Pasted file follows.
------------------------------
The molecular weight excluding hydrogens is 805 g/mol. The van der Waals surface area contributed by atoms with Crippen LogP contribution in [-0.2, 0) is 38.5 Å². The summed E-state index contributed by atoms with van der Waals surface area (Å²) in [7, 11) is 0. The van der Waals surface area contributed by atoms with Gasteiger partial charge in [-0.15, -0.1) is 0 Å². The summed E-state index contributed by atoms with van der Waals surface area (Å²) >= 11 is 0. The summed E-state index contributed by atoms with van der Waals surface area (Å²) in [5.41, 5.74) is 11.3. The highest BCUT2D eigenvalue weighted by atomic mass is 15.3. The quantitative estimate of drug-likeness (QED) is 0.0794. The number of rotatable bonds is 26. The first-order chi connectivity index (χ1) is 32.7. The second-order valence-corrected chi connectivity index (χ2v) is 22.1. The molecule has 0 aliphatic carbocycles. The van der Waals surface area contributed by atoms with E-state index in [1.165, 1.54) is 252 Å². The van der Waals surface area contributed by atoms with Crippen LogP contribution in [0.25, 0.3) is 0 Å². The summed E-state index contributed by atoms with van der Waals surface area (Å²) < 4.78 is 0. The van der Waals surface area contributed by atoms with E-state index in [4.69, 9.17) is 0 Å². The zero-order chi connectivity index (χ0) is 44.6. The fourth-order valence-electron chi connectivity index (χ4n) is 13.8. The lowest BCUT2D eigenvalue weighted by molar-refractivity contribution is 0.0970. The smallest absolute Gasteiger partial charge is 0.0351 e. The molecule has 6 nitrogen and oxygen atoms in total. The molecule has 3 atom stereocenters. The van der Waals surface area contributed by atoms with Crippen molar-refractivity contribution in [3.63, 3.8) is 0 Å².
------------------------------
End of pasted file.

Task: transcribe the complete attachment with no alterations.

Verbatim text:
The molecular weight excluding hydrogens is 805 g/mol. The van der Waals surface area contributed by atoms with Crippen LogP contribution in [-0.2, 0) is 38.5 Å². The summed E-state index contributed by atoms with van der Waals surface area (Å²) in [7, 11) is 0. The van der Waals surface area contributed by atoms with Gasteiger partial charge in [-0.15, -0.1) is 0 Å². The summed E-state index contributed by atoms with van der Waals surface area (Å²) >= 11 is 0. The summed E-state index contributed by atoms with van der Waals surface area (Å²) in [5.41, 5.74) is 11.3. The highest BCUT2D eigenvalue weighted by atomic mass is 15.3. The quantitative estimate of drug-likeness (QED) is 0.0794. The number of rotatable bonds is 26. The first-order chi connectivity index (χ1) is 32.7. The second-order valence-corrected chi connectivity index (χ2v) is 22.1. The molecule has 0 aliphatic carbocycles. The van der Waals surface area contributed by atoms with E-state index in [1.165, 1.54) is 252 Å². The van der Waals surface area contributed by atoms with Crippen LogP contribution in [0.25, 0.3) is 0 Å². The summed E-state index contributed by atoms with van der Waals surface area (Å²) < 4.78 is 0. The van der Waals surface area contributed by atoms with E-state index in [4.69, 9.17) is 0 Å². The zero-order chi connectivity index (χ0) is 44.6. The fourth-order valence-electron chi connectivity index (χ4n) is 13.8. The lowest BCUT2D eigenvalue weighted by molar-refractivity contribution is 0.0970. The smallest absolute Gasteiger partial charge is 0.0351 e. The molecule has 6 nitrogen and oxygen atoms in total. The molecule has 3 atom stereocenters. The van der Waals surface area contributed by atoms with Crippen molar-refractivity contribution in [3.63, 3.8) is 0 Å².